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Philadelphia's Basser Research Center For BRCA To Unveil Commissioned Sculpture By Artist Mara G. Haseltine, Entitled "Homologous Hope"


NEW YORK, Feb. 27, 2014 /PRNewswire/ -- On March 12, 2014, the Basser Research Center for BRCA, at the Ruth and Raymond Perelman Center for Advanced Medicine in Philadelphia, Pennsylvania, will unveil "Homologous Hope," a dramatic sculpture commissioned from internationally renowned artist Mara G. Haseltine.

“Homologous Hope,” sculpture by Mara G. Haseltine: rendering of installation view at Philadelphia’s Basser Research Center for BRCA.  An elegant expression of both science with art, the sculpture depicts the BRCA2 gene, which is associated with breast cancer, in the act of “homologous recombination,” a process in which DNA strands to repair damage in sister DNA strands that can lead to disease.

An elegant expression of both science with art, the sculpture depicts the BRCA2 gene, which is associated with breast cancer, in the act of "homologous recombination," a process in which DNA strands repair damage in sister DNA strands that can lead to disease.  The discovery of the BRCA1 gene in 1994 was a breakthrough that led to the screening and individualized treatment programs that now aid thousands of women at extremely high risk of cancer.

"The viewer sees the protein at work in a healthy cell," says Haseltine, "which gives an intimate view to how DNA is repaired that causes breast, ovarian, and prostate cancer in a healthy cell.  The word 'homologous' means 'similar or same in terms of structure.'"

It was actress Angela Jolie's discovery that she was carrying the "faulty" BRCA1 gene, and thus at extremely high risk of breast cancer herself, that prompted her to opt for preventive mastectomy in 2013—an event that brought the protein into the limelight. The Basser Research Center for BRCA provides education, and support for individuals and families with BRCA1 and BRCA2 genetic mutations, which are responsible for many hereditary breast and ovarian cancer syndromes.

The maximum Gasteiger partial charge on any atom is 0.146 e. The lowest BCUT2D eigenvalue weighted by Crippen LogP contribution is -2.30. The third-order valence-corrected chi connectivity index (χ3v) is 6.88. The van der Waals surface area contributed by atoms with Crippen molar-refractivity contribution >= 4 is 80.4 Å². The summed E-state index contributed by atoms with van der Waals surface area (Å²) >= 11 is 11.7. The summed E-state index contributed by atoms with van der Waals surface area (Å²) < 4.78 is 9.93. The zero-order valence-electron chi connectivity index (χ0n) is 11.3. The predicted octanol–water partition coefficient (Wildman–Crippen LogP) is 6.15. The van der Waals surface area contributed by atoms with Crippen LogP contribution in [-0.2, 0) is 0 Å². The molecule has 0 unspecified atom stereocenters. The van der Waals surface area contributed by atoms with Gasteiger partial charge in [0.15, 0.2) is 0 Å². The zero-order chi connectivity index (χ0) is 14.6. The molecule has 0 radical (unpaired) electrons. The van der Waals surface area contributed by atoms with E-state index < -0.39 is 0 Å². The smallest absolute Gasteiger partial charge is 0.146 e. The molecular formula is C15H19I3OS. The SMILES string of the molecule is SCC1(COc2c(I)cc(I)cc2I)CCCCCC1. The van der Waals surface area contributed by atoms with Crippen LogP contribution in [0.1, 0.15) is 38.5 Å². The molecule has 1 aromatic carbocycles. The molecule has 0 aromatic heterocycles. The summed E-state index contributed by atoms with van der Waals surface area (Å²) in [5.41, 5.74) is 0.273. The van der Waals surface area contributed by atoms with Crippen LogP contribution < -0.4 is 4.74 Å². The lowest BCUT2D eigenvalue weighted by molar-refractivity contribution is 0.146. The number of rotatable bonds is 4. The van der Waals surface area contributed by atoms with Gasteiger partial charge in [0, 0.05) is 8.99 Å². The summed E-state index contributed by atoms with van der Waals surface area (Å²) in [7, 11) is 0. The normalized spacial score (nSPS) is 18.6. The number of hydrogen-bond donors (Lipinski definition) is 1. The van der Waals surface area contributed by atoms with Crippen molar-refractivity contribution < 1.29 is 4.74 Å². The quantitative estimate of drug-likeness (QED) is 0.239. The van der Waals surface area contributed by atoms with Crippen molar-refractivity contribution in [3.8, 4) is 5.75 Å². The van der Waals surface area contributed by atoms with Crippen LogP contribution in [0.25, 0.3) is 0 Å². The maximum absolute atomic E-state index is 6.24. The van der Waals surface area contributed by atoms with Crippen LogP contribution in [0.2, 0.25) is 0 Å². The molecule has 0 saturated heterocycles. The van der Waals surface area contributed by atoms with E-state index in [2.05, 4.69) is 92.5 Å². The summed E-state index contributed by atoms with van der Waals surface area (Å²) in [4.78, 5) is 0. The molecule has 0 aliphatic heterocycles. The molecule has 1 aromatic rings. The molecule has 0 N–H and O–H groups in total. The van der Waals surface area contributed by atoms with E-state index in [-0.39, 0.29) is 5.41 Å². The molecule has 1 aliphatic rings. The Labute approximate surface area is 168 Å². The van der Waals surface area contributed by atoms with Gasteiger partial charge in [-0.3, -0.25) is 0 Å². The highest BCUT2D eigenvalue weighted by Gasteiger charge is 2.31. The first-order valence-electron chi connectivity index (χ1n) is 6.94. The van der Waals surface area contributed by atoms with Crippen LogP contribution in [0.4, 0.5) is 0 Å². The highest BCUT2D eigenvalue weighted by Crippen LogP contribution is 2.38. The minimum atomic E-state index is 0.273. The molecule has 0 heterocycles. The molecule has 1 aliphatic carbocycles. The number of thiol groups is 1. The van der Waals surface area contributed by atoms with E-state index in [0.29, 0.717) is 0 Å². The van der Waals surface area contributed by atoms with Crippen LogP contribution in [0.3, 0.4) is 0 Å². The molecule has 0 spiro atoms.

In creating the visually arresting sculpture "Homologous Hope," Haseltine worked closely with the scientists at UPenn to learn about how BRCA1 and 2 work on a cellular level.  Then, using accurate sub-molecular data from the protein databank as her armature, Haseltine constructed a nest of sinewy ribbons depicting the protein in motion, made of digitally milled foam, carbon fiberglass, and metal, literally aglow with a programmed LED display which depicts the act of homologous recombination.  The work is suspended like a delicate cloud above the Basser Research Center's "light box" atrium, designed by world-famous architect Raphael Vinoly.  Not only beautiful, "Homologous Hope" can be used as a teaching tool, says Haseltine—"for scientists and non-scientists to learn about how BRCA2 functions. "

Mara G. Haseltine is an internationally renowned artist known for her sculptural renditions of microscopic life forms. She was an early pioneer in the translation of bioinformatics into three-dimensional forms. She is an ardent environmentalist. In 2011, Haseltine was an artist-in-residence at University College of Dublin in Ireland and Tara Oceans. She was awarded Flag 75 from the Explorer's Club for their three-year voyage around the world studying the ocean's relationship to climate change. Her current body of work combines microscopy and reef design of microscopic oceanic life forms. She was an artist-in-residence for Imagine Science Films for the years 2012-2013, Haseltine frequently collaborates with scientists, technologists and engineers to practice Geotherapy–- art which heals the planet.

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SOURCE Mara G. Haseltine

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